Yale Bulletin and Calendar

October 7, 2005|Volume 34, Number 5















Archaeologist Marcello Canuto uncovered the Site Q panel on the last day of the expedition in Guatemala.

Archaeologist's discovery may be final
clue to location of long-lost Maya city

A Yale archaeologist was part of a team of scientists that recently found evidence confirming the location of a long-speculated Maya city known as Site Q.

Forty years ago, the antiquities market was flooded with intricately carved monuments of apparent Classic Maya origin. Many were purchased for private and museum collections despite the lack of provenance. The most famous of these was acquired by the Art Institute of Chicago and is known as the "Ballcourt Panel" because it depicts two royal figures playing the Maya ball game.

In the 1970s, Yale graduate student Peter Mathews noticed a similarity between the inscriptions and marble limestone shared by the "Ballcourt Panel" and a number of other, undocumented Mayan monuments. He also noted that they appeared to have been physically connected at one time, and might have come from a single source, Site Q -- an abbreviation of the Spanish "¿que?"

Over the years, many ancient Maya sites were proposed as the possible location of Site Q. In 1996, Ian Graham and David Stuart of Harvard's Peabody Museum were working on a site in Guatemala that they had named "La Corona" when they noticed hieroglyphic text there that mentioned a king named "Red Turkey," the same king depicted on the Art Institute panel. When testing indicated that the stone came from the same quarry as a Site Q panel at the Hudson Museum in Maine, Stuart concluded that La Corona was Site Q.

This past April, on a week-long mission to Guatemala, a team of scientists including Marcello Canuto, assistant professor of anthropology at Yale, revisited La Corona. While there, they discovered further evidence that La Corona was Site Q when they found an in-situ panel carved with over 140 hieroglyphs identical to the previously looted Site Q monuments.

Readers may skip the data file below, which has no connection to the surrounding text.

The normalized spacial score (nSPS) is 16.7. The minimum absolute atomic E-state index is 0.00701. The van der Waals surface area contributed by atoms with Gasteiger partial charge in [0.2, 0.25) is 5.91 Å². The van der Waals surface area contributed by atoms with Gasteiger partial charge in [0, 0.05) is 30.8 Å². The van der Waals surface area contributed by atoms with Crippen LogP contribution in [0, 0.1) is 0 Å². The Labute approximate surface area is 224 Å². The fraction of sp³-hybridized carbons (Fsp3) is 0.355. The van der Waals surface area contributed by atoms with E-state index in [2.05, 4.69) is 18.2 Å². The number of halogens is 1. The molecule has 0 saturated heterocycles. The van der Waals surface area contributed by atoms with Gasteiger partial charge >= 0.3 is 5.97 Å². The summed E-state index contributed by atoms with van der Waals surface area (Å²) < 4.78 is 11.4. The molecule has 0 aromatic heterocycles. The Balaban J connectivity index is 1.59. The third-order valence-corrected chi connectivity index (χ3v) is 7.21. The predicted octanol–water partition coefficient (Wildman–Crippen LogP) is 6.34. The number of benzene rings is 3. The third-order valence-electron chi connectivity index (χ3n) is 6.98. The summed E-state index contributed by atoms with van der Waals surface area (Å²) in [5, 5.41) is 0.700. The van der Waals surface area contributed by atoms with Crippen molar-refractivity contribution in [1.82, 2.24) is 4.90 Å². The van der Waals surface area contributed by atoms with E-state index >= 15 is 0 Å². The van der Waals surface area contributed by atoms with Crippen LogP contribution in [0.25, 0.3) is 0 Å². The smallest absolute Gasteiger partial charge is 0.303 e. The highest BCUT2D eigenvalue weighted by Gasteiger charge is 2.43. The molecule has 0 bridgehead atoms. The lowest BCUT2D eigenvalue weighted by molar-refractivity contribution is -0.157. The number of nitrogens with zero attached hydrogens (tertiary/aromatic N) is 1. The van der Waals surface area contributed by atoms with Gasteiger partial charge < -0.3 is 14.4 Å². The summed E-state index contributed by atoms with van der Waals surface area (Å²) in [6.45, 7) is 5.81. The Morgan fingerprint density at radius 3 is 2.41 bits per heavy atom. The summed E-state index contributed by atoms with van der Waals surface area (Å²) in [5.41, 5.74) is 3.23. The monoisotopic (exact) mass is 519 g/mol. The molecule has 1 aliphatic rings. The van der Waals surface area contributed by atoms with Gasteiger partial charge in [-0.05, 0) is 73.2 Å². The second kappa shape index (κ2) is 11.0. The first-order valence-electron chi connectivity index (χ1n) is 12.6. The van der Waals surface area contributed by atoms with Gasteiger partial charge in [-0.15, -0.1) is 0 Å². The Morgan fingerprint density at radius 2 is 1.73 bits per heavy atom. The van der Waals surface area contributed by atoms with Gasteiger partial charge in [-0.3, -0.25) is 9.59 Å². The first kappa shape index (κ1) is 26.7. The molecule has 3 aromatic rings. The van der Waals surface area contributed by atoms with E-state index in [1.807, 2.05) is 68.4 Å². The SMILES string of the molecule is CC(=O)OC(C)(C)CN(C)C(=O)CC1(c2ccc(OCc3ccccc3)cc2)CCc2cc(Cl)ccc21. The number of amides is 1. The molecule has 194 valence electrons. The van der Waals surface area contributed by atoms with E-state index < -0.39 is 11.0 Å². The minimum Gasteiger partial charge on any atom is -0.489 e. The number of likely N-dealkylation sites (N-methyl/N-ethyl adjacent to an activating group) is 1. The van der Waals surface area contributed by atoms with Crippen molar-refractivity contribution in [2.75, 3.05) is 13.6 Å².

"Marcello discovered precisely the kind of well-preserved miniature monument Graham originally said would convince him that La Corona and Site Q were one and the same," says David Freidel of Southern Methodist University (SMU), co-director of the Waka' Archeological Project with Hector Escobedo of San Carlos University.

La Corona is situated in the northwestern portion of the Guatemalan lowlands, known as the Peten. It is in an area currently under considerable threat from squatters who are destroying the tropical forest for farmland and pasture. In 2003, man-made fires devastated much of the region's forest, including vegetation around and within La Corona. The remaining jungle in the area is crisscrossed with paths cut by land speculators.

It was because of the threat of damage to the site that the Waka' Archaeological Project organized the recent exploratory mission. In addition to Canuto, the expedition consisted of the mapping team of Damien Marken and Lia Tsesmeli and epigrapher Stanley Guenter, all of SMU. Logistics for the expedition were managed by Roan McNabb of the Wildlife Conservation Society (WCS) and Salvador Lopez, head of the department of Monumentos Prehispánicos of the Guatemalan Instituto de Antropologia e Historia.

While Marken and Tsesmeli mapped the central plaza of La Corona and its associated structures, Canuto explored the other small sites in the vicinity, and Guenter examined the hieroglyphic monuments.

On the first day of exploration, a couple of small carved tablets, each bearing a single hieroglyph, were found among looters' debris on structures surrounding the central plaza. Several pieces of stucco decoration were also found, indicating that the ruined structures surrounding the central plaza of La Corona were once brilliantly decorated with life-size human figures modeled in stucco.

The most remarkable find of the expedition, says Canuto, was the discovery of La Corona Panel 1, a perfectly preserved monument bearing more than 140 hieroglyphs still covered by their original red paint.